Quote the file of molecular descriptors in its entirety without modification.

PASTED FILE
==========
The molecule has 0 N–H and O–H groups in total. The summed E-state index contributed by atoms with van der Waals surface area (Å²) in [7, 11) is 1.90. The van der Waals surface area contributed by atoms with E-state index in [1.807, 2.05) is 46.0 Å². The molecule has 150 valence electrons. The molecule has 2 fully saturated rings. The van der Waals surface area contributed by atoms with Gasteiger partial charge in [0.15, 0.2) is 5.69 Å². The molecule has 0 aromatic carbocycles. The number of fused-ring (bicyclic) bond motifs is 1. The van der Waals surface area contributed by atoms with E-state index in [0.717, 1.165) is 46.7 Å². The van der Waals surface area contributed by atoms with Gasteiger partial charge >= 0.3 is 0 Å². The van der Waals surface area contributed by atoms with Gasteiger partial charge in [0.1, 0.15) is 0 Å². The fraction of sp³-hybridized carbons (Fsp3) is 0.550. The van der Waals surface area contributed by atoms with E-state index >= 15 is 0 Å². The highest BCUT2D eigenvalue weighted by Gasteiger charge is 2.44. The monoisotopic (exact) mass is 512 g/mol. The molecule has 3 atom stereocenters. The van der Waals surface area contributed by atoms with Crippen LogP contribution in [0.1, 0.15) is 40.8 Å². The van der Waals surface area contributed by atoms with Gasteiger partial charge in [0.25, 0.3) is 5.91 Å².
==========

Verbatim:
The molecule has 0 N–H and O–H groups in total. The summed E-state index contributed by atoms with van der Waals surface area (Å²) in [7, 11) is 1.90. The van der Waals surface area contributed by atoms with E-state index in [1.807, 2.05) is 46.0 Å². The molecule has 150 valence electrons. The molecule has 2 fully saturated rings. The van der Waals surface area contributed by atoms with Gasteiger partial charge in [0.15, 0.2) is 5.69 Å². The molecule has 0 aromatic carbocycles. The number of fused-ring (bicyclic) bond motifs is 1. The van der Waals surface area contributed by atoms with E-state index in [0.717, 1.165) is 46.7 Å². The van der Waals surface area contributed by atoms with Gasteiger partial charge >= 0.3 is 0 Å². The van der Waals surface area contributed by atoms with Gasteiger partial charge in [0.1, 0.15) is 0 Å². The fraction of sp³-hybridized carbons (Fsp3) is 0.550. The van der Waals surface area contributed by atoms with E-state index >= 15 is 0 Å². The highest BCUT2D eigenvalue weighted by Gasteiger charge is 2.44. The monoisotopic (exact) mass is 512 g/mol. The molecule has 3 atom stereocenters. The van der Waals surface area contributed by atoms with Crippen LogP contribution in [0.1, 0.15) is 40.8 Å². The van der Waals surface area contributed by atoms with Gasteiger partial charge in [0.25, 0.3) is 5.91 Å².